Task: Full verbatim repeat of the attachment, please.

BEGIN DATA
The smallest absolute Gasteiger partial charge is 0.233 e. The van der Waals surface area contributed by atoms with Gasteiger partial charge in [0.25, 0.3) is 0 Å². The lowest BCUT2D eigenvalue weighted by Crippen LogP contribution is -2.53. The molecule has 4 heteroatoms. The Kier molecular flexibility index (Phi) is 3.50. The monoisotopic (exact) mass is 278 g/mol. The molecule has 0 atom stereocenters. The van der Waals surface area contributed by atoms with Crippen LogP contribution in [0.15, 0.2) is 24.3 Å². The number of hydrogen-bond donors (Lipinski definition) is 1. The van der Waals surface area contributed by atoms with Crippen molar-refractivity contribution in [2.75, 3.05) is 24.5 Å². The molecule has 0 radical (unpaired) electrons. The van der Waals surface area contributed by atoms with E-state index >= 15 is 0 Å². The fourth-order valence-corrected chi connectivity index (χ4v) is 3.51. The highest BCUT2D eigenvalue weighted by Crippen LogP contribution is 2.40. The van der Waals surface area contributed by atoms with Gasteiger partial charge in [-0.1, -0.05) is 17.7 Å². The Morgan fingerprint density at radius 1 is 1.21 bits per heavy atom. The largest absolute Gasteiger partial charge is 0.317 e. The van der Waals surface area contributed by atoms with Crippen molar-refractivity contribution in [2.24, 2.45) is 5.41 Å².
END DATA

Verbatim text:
The smallest absolute Gasteiger partial charge is 0.233 e. The van der Waals surface area contributed by atoms with Gasteiger partial charge in [0.25, 0.3) is 0 Å². The lowest BCUT2D eigenvalue weighted by Crippen LogP contribution is -2.53. The molecule has 4 heteroatoms. The Kier molecular flexibility index (Phi) is 3.50. The monoisotopic (exact) mass is 278 g/mol. The molecule has 0 atom stereocenters. The van der Waals surface area contributed by atoms with Crippen LogP contribution in [0.15, 0.2) is 24.3 Å². The number of hydrogen-bond donors (Lipinski definition) is 1. The van der Waals surface area contributed by atoms with Crippen molar-refractivity contribution in [2.75, 3.05) is 24.5 Å². The molecule has 0 radical (unpaired) electrons. The van der Waals surface area contributed by atoms with E-state index >= 15 is 0 Å². The fourth-order valence-corrected chi connectivity index (χ4v) is 3.51. The highest BCUT2D eigenvalue weighted by Crippen LogP contribution is 2.40. The van der Waals surface area contributed by atoms with Gasteiger partial charge in [-0.1, -0.05) is 17.7 Å². The Morgan fingerprint density at radius 1 is 1.21 bits per heavy atom. The largest absolute Gasteiger partial charge is 0.317 e. The van der Waals surface area contributed by atoms with Crippen molar-refractivity contribution in [2.24, 2.45) is 5.41 Å².